Tuesday, October 17, 2017

Depression Is...

Depression varies from person to person. It varies in severity and how the symptoms manifest. It varies in frequency and length. It varies from one bout to the next, even within the same person. So I can't tell you what depression is to everyone, all the time. But I can tell you what it is to me.

Depression is not seeing a reason to get out of bed.

Depression is crying all the time, even when you don't know "why".

Depression is feeling worthless and hopeless.

Depression is feeling like you are never enough.

Depression is feeling unable to enjoy even the most joy-filled ocassions.

Depression is feeling like you are going to be emotionally torn apart.

Depression is feeling constantly overwhelmed.

Depression is not being able to feel anything at all.

Depression is feeling hollow and empty.

Depression is feeling isolated and alone.

Depression is feeling like nobody understands you.

Depression is physically, mentally, and emotionally painful.

Depression is complete exhaustion all of the time.

Depression is putting on the mask and hiding behind a smile.

Depression is wanting to disappear.

Wednesday, October 11, 2017

Why I'm Making A Concerted Effort For More Off-Screen Time

I realize the irony, writing a blog about how I'm going to be on my computer less. But I promise this is during my scheduled "screen time" (explained below).

First, let me say that I do value the convenience of the screen and the internet and the connectivity it gives us. I have friends half a world away, and it allows us to communicate without phone bills that ranges in the hundreds (also it allows me to not have to talk on the phone). So I'm not one of those "these kids these days and their Facebook" people. Not by a long stretch. But I have been noticing something. The more time I spend on the screen, the more I see the following effects:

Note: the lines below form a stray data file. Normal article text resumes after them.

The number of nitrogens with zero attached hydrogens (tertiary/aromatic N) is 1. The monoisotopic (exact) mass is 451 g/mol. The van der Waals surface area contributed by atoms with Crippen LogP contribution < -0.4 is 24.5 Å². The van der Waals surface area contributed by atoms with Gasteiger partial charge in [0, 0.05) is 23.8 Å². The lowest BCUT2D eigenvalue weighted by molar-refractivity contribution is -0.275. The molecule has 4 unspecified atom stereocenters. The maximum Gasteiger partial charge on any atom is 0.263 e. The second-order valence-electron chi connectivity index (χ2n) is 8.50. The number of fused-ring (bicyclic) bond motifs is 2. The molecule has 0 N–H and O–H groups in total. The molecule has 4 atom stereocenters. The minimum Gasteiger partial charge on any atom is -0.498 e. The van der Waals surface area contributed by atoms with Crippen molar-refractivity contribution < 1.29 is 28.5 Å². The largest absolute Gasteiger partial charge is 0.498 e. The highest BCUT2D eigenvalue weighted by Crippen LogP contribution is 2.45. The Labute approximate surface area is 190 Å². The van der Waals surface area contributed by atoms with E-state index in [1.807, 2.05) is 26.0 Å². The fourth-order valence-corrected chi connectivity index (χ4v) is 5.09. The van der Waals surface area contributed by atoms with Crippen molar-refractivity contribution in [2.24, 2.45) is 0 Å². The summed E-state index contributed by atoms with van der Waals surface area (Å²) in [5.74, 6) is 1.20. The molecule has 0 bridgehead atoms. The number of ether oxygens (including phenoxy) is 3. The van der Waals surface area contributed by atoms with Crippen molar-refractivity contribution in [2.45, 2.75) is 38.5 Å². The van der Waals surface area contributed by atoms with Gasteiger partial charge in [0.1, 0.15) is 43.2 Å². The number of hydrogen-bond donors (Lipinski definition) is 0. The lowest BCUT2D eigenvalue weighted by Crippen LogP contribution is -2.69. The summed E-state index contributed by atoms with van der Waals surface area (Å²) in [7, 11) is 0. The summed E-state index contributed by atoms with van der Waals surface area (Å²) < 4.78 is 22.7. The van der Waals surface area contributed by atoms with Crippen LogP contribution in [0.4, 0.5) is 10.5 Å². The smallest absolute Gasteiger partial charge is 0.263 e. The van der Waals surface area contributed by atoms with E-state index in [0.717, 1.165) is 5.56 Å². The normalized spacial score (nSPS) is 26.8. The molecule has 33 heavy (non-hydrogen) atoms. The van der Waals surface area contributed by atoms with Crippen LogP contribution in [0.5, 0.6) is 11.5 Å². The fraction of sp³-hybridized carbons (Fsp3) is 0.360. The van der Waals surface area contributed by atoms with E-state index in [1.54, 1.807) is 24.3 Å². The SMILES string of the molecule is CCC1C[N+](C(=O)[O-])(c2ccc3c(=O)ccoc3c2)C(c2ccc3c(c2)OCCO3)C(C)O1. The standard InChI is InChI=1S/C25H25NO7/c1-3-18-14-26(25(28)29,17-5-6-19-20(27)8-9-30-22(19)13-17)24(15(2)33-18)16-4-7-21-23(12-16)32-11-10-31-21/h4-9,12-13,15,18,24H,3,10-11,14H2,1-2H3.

• Headaches/Migraines
  • Inability to focus
  • Neck/shoulder pain (from being hunched over some sort of electronic device, I presume)
  • Feeling overwhelmed
  • Anxiety/anger/frustration numerous other emotions that are triggered by posts/emails/etc
  • Exhaustion
  • Missing what's going on around me
  • Lack of connectivity with people (ironically)
  • Weight gain (yeah, not kidding, I'll attempt to explain this one)
  • The inability to not be on the screen in some form

    Now, many of these are part and parcel to my illnesses in some form. I have suffered from migraines as long as I can remember. I have MECFS so am often exhausted. I suffer from anxiety and a mood cycling disorder, so feeling overwhelmed, unfocused, and anxious is basically a daily occurrence. But I do feel that these are being enhanced by screen time - and to clarify, by screen time I mean anything that involves a screen, which includes social media, emails as two of the big "offenders", so to speak. I'm going to address these one by one, to try to explain as well as possible. 
    • Headaches/Migraines: First off, it's pretty common knowledge that staring at a screen for hours can cause headaches. To be honest staring at anything nonstop for hours probably would cause a headache. If a migraine is coming on, the light and the fine-tune focus of staring at words on a screen don't help alleviate it.